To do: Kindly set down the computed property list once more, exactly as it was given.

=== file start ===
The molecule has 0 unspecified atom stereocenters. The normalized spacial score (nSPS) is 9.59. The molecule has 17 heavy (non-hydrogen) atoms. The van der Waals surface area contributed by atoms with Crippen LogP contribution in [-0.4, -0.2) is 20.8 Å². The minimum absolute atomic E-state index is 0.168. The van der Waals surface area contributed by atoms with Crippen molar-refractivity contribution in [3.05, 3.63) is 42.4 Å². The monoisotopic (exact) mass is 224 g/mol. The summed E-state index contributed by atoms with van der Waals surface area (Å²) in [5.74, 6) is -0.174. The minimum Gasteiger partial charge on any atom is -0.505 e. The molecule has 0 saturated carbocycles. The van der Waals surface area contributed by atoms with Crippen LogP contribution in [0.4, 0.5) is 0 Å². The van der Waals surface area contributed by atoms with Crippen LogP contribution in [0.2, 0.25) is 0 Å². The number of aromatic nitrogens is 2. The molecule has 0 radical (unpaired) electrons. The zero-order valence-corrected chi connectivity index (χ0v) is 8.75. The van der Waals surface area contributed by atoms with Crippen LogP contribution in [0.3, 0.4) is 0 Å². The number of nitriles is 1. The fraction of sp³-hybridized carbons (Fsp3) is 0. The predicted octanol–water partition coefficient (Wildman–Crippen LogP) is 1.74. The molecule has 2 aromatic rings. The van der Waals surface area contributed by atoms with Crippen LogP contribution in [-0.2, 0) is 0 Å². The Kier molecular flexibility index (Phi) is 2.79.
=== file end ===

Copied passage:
The molecule has 0 unspecified atom stereocenters. The normalized spacial score (nSPS) is 9.59. The molecule has 17 heavy (non-hydrogen) atoms. The van der Waals surface area contributed by atoms with Crippen LogP contribution in [-0.4, -0.2) is 20.8 Å². The minimum absolute atomic E-state index is 0.168. The van der Waals surface area contributed by atoms with Crippen molar-refractivity contribution in [3.05, 3.63) is 42.4 Å². The monoisotopic (exact) mass is 224 g/mol. The summed E-state index contributed by atoms with van der Waals surface area (Å²) in [5.74, 6) is -0.174. The minimum Gasteiger partial charge on any atom is -0.505 e. The molecule has 0 saturated carbocycles. The van der Waals surface area contributed by atoms with Crippen LogP contribution in [0.4, 0.5) is 0 Å². The van der Waals surface area contributed by atoms with Crippen LogP contribution in [0.2, 0.25) is 0 Å². The number of aromatic nitrogens is 2. The molecule has 0 radical (unpaired) electrons. The zero-order valence-corrected chi connectivity index (χ0v) is 8.75. The van der Waals surface area contributed by atoms with Crippen LogP contribution in [0.3, 0.4) is 0 Å². The number of nitriles is 1. The fraction of sp³-hybridized carbons (Fsp3) is 0. The predicted octanol–water partition coefficient (Wildman–Crippen LogP) is 1.74. The molecule has 2 aromatic rings. The van der Waals surface area contributed by atoms with Crippen LogP contribution in [-0.2, 0) is 0 Å². The Kier molecular flexibility index (Phi) is 2.79.